The Somali refugees in Yemen who are estimated to be more than seventy thousand had been complaining to the Yemeni authorities and UNHCR's local office of their deteriorating conditions continuously. Since last month, hundreds of the refugees residing in Sana'a held a sit-in regularly outside the UNHCR premises demanding their rights as refugees. For more than a month, about 500 refugees, along with their families, have been expressing their demands for improving their current legal, economic and social living conditions, as well as, their forsaken human rights. They complain that they have been badly treated and still they have not received their financial allocations. Some of them reported to the Yemen Times that “with the help of police officers, some Yemeni nationals who look like Somalis managed to get aids from the commissioner for refugees in Yemen, while real Somali refugees have not received any aid”. Following a 12-day continuous sit-in in front of the UNHCR's office end of last month, Somalis refugees had their names registered in six centers in Sanaa in an effort by UNHCR and the Yemeni government to sort their problems. However, this effort did not seem enough as the Somali refugees continued their protesting plight again. Last Saturday Yemen Times reported that four Somali refugees and one child were killed during clashes with Yemeni security forces who rushed to break up a sit-in outside the office of the United Nations High Commissioner for Refugees (UNHCR) in the capital Sana'a. Five others were also hurt, one of them died in the hospital. Police detained 25 others. Four policemen were badly injured while trying to disperse the refugees. Anti-riot police also moved in to control groups of refugees who attacked officers. Police forces first used water hoses and sticks to break up the sit-in, and then they resorted to using arms. Yemen Times source at the Ministry of Interior stated that the clashes took place outside the UNHCR in Sana'a between Somali refugees assembling there and security forces that tried to disperse them at the request of the UNHCR.

The clashes have taken a serious trend violating the international standards for free assembly, association, and expression the government of Yemen has ratified. The international human rights law guarantees the rights to freedom of peaceful assembly and association. Article 20 of the Universal Declaration states, “Everyone has the right to freedom of peaceful assembly and association.” Article 21 of the Civil and Political Covenant secures the right to peaceful assembly and Article 22 protects freedom of association. Article 11(1) of the European Convention declares, “Everyone has the right to freedom of peaceful assembly and to freedom of association with others . . ..” In addition, Articles 15 and 16 of the American Convention guarantee the rights of peaceful assembly and freedom of association.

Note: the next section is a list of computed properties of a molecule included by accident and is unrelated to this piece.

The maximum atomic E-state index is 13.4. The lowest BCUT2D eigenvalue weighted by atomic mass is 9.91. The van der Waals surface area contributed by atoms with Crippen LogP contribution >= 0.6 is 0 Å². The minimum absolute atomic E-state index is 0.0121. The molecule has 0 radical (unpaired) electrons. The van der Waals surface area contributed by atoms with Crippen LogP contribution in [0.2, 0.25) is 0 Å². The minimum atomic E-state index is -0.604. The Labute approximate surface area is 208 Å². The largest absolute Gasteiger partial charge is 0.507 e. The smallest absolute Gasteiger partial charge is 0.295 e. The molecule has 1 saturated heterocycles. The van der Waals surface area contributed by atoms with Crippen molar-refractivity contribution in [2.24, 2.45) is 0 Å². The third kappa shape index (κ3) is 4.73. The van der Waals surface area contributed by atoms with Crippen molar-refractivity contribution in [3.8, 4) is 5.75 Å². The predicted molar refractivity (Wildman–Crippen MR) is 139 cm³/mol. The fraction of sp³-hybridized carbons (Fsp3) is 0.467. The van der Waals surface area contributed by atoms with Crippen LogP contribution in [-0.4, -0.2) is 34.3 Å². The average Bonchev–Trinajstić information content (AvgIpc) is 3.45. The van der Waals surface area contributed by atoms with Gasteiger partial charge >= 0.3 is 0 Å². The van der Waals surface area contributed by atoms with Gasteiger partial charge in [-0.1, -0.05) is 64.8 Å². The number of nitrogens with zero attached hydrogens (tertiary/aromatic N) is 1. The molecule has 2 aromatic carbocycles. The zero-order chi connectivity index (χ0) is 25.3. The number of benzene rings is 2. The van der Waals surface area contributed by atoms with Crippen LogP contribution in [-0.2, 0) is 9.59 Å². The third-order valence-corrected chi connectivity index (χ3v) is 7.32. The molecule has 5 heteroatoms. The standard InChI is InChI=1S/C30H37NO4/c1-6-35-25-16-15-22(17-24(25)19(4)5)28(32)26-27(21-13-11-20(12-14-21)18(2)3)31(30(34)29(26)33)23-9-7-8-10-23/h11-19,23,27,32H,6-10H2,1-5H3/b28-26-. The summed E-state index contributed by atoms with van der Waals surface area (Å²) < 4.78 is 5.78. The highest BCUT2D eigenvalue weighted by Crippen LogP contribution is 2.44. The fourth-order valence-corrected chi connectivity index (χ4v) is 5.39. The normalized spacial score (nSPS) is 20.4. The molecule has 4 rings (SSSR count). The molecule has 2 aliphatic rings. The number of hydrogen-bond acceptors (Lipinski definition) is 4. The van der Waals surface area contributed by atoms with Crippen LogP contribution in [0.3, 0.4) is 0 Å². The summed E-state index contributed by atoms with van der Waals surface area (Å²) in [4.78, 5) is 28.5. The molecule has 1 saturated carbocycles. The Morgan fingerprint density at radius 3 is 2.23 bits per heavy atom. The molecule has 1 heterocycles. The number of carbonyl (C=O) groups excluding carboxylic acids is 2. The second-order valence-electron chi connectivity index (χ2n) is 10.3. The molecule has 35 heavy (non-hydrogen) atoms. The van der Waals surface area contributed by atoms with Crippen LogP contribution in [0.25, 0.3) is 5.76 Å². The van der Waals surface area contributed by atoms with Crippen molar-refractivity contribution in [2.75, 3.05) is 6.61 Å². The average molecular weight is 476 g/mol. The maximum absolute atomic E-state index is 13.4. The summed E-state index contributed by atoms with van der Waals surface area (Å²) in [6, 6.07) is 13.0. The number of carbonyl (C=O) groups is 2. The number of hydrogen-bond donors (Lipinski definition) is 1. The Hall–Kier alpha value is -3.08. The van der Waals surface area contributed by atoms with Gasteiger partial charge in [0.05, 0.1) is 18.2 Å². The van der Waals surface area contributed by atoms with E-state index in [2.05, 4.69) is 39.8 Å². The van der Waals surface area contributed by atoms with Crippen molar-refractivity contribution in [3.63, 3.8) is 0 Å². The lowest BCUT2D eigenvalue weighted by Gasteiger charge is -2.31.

In terms of containing a demonstration; generally, both local and national authorities have the power to control demonstrations in the interest of restoring public order.

The United Nations Basic Principles on the Use of Force and Firearms by Law Enforcement Officials stress the need for governments and law enforcement agencies to adopt and implement rules and regulations on the use of force and firearms against people by law enforcement officials. In particular, the general provisions state that the use of force and firearms should be a last resort, and that law enforcement officials must always:

– “exercise restraint…and act in proportion to the seriousness of the offence…;

– minimize damage and injury, and respect and preserve human life;

– ensure that assistance and medical aid are rendered to any injured or affected persons at the earliest possible moment”;

The general provisions also state that:

“Exceptional circumstances such as internal political instability or any other public emergency may not be invoked to justify any departure from these basic principles.”

During the 1991 Somali Civil War, many Somalis fled to neighboring countries like Yemen. Here, Somalis live in refugee camps, cities and villages begging with their children who, as a result, are uneducated. They survive by begging, washing cars, shoe shiners, porters and becoming housemaids and prostitutes. Their earnings from these menial jobs pay mostly for food and house rent. There are approximately 50,000 registered Somali refugees in Yemen, while officials here in Yemen estimate the number of refugees and illegal immigrants to be around 70.000. According to the UNHCR, Somalis entering Yemen are automatically granted refugee status by the government. At the end of October, some 79,000 refugees had been registered with UNHCR in Yemen, more than 68,000 of whom were from Somalia. Somalis in Yemen are able to work and to stay in the country indefinitely. Most Somalis live in urban areas, with roughly 7,500 staying at the Kharaz refugee camp in the Lahj governorate in the country's south.